As I was watering the library’s tomatoes and fall greens, I spotted a small object just outside the entrance. It was new, and its color stood out from the gray and pink masonry.
A handful of Massachusetts birds lay small, unmarked blue eggs. These include the gray catbird and a variety of thrushes: the eastern bluebird, the wood and hermit thrush, the veery, and the American robin. While field guides, such as Hal Harrison’s A Field Guide to Birds’ Nests, display photos and list measurements, in this case evidence was readily available.
The egg shell was at the base of a drainpipe. Near the top of this pipe, tucked into an angle, is a nest.
On July 14, a library patron alerted staff to the presence of the nest. It is hidden in plain sight, easy to overlook unless one lingers near the door and takes time to look up. Indeed, hundreds of patrons have been walking under it during the past three weeks.
If, at first, this location seems odd, notice that the nest is protected in multiple directions: above, below, behind and on two sides.
Who might nest in the eave of a building: an eastern phoebe? an American robin? a house finch? All three birds live on the library’s grounds. A nearby phoebe had been very vocal during July, but my observations pointed in a different direction. First, there’s the nest construction: a woven cup of grass fortified with mud, though the mud layer is difficult to see from below. Whenever I saw the bird, mostly at dusk, it was flying from the nest towards our neighbor’s pond, perhaps to collect mud. After repeated attempts, I finally got an image of the cautious bird on July 25. Since then, it’s been easier to spot the female at the nest.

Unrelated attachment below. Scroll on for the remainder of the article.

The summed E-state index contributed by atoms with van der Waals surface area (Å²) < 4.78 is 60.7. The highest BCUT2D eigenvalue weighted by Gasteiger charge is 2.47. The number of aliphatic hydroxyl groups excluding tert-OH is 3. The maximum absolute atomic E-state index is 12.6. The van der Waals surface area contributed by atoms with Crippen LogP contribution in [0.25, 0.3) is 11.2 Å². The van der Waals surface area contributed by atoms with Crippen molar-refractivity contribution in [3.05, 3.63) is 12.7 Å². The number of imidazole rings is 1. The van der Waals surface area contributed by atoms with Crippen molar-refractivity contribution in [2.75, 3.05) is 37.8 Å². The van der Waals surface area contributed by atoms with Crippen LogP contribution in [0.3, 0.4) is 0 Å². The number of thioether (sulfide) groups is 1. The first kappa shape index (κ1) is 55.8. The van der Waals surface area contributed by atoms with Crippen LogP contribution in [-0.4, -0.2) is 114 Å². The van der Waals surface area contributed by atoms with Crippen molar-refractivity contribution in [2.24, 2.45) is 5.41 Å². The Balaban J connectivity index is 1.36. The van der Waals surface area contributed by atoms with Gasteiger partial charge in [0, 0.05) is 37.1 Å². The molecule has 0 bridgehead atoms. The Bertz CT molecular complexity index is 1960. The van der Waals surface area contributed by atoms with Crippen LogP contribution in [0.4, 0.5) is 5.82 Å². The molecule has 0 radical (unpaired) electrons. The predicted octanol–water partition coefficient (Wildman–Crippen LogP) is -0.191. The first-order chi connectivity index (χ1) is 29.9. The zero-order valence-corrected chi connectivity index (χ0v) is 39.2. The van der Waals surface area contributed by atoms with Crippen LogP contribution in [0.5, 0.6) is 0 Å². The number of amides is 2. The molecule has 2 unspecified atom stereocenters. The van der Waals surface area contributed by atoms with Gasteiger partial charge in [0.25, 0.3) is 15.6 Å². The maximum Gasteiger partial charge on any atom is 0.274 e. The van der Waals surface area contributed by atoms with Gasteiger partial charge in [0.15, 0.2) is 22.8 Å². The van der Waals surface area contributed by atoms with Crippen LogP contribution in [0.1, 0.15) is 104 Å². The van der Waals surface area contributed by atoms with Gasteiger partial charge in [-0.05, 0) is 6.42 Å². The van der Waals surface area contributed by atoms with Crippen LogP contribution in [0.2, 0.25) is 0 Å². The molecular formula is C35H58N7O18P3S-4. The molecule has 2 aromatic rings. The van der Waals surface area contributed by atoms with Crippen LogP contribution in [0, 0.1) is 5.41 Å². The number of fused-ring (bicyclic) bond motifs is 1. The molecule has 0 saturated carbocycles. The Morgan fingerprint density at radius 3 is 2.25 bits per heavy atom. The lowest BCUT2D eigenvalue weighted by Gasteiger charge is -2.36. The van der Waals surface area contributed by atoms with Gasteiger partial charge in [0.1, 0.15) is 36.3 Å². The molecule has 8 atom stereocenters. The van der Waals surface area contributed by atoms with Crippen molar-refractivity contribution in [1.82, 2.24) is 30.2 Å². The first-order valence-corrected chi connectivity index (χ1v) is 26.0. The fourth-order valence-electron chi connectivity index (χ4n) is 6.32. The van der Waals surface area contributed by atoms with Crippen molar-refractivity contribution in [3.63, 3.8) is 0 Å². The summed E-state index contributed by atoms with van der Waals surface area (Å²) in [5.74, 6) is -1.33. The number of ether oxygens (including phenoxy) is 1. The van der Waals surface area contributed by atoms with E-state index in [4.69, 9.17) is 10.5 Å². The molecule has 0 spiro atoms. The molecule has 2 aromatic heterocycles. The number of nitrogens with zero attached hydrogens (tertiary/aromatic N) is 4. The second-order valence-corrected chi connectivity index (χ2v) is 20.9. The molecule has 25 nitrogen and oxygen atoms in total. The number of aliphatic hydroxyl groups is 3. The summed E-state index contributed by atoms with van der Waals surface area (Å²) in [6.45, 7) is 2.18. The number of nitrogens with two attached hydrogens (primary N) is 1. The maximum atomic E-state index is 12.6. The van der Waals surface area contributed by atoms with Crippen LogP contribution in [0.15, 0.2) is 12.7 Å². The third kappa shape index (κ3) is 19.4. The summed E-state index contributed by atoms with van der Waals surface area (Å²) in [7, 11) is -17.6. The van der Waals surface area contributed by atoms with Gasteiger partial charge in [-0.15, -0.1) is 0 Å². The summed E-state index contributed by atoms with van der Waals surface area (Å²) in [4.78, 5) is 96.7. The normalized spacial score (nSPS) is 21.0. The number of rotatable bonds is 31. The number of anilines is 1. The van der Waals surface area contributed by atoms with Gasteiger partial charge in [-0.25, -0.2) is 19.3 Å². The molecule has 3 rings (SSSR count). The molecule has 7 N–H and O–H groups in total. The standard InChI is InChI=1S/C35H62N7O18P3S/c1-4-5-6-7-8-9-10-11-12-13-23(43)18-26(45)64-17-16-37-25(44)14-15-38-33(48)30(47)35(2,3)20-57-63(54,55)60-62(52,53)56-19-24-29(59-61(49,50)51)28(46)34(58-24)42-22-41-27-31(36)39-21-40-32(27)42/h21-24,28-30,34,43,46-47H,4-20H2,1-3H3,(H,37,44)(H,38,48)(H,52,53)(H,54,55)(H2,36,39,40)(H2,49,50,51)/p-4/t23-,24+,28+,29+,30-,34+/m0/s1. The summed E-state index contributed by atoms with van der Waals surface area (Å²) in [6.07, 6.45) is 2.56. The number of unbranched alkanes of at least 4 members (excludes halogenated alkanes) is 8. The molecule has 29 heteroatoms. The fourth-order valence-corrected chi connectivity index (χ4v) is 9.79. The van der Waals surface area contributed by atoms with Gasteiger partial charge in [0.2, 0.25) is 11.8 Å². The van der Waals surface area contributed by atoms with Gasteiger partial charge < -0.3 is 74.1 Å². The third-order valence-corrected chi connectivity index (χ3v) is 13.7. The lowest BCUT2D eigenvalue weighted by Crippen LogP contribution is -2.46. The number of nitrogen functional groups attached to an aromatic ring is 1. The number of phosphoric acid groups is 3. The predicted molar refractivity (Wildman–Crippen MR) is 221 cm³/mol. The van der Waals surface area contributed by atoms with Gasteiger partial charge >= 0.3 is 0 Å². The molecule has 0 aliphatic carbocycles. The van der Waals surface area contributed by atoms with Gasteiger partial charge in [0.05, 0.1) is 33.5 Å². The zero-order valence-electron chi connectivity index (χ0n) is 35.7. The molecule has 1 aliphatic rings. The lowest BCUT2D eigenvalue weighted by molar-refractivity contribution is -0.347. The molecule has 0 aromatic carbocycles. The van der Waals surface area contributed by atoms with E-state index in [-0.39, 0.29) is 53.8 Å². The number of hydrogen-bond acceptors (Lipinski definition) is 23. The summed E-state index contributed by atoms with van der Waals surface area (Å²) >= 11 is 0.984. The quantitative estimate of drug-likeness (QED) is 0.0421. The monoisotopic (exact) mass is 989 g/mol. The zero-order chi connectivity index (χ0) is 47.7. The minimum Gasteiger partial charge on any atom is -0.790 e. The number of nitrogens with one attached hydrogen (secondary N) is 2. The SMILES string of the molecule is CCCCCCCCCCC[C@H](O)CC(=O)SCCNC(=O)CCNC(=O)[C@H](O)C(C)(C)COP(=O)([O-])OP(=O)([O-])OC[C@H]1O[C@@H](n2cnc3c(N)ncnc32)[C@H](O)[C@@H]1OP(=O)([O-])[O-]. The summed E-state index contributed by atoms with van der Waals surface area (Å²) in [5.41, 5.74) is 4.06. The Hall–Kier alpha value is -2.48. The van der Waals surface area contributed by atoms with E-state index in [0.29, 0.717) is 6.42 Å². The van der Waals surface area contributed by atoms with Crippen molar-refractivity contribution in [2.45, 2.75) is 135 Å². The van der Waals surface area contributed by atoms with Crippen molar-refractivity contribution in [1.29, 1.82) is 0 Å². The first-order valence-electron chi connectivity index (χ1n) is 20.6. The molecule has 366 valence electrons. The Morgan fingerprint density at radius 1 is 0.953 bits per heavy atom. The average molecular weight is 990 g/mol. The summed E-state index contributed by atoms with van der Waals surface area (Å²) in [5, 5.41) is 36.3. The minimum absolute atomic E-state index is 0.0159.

The American robin has an incubation period of 12 to 14 days according to Cornell’s All About Birds. By now, its chicks have probably hatched, though I’ve neither seen nor heard them. Given that this species can begin nesting in April, “our” nest is likely a second or even a third brood. Despite all this effort to raise young, few actually survive. Consider these odds: “On average . . . only 40 percent of nests successfully produce young. Only 25 percent of those fledged young survive to November. From that point on, about half of the robins alive in any year will make it to the next.”
Let’s hope that this set of chicks survives the heat wave. If they do, in another two weeks some noisy robin fledglings will take center stage. In the meantime, a quiet but alert parent watches over them.
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